Female urethra is ∼4 cm long. Muscular layer is continuous with that of the bladder. Two sphincters: internal at bladder neck and voluntary sphincter at plane of urogenital diaphragm. Proximal 1/3 epithelium = transitional cells. Distal 2/3 epithelium = nonkeratinizing squamous cells. Periurethral Skene’s glands secrete mucous near meatus (and extend along distal urethra). Carcinoma of urethra is rare (<0.1% of cancers). 70% = squamous cell CA 10–15% = TCC 10–15% = adenoCA Rare = melanoma, lymphomas, mets, adenoid cystic Average age is 60 (50–80) years. May be associated with HPV 16. Female urethra cancer more common than male urethral cancer (4:1). Male urethral CA. Urethral location: bulbomembranous 60%, penile 30%, prostatic 10% Histology: 75% squamous cell CA LN spread is to inguinal and pelvic LN (including presacral and obturator). T1 lesions = uncommon. T2–T3 lesions = 35–50% of cases. For urethra, clinically involved LN are almost always pathologically involved (vs. penile carcinoma only ∼50% are pathologically involved). At presentation, ∼10% of patients have DM. Most important prognostic factors = tumor size, local invasion, and location (distal more favorable).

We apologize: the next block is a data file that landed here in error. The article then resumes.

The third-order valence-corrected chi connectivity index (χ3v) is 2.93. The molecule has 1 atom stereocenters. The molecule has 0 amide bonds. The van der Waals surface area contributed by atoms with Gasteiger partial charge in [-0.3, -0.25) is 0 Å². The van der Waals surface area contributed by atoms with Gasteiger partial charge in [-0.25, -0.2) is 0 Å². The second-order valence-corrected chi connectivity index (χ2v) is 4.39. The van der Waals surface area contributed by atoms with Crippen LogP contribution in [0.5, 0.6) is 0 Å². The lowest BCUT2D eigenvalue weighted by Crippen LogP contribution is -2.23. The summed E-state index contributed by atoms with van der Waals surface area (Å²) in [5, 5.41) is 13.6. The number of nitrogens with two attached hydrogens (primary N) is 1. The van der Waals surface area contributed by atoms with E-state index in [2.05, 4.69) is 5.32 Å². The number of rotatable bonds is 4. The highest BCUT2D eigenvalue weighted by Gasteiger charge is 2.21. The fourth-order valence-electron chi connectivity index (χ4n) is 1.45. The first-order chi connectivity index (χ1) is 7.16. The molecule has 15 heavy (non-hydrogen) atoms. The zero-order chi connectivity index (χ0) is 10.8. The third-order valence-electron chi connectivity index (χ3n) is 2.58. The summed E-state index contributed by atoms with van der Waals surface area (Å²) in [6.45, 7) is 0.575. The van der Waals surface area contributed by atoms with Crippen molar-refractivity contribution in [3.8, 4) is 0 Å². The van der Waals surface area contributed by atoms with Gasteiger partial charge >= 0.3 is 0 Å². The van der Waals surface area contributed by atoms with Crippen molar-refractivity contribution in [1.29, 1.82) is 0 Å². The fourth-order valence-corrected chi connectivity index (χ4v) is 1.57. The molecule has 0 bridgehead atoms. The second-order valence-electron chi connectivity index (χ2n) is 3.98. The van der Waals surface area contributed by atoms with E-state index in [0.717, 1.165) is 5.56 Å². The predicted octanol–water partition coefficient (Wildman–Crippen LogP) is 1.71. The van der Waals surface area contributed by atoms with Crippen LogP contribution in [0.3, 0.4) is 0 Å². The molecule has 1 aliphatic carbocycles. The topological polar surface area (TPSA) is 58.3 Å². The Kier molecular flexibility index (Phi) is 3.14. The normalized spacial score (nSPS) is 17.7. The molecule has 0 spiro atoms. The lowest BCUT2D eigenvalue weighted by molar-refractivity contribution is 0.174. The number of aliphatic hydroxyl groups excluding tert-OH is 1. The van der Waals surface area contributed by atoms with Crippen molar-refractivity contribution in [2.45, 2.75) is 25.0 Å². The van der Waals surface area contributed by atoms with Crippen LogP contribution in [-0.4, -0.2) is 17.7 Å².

KeywordsBladder Neck Urethral Stricture Urethral Orifice Distal Urethra Female Urethra
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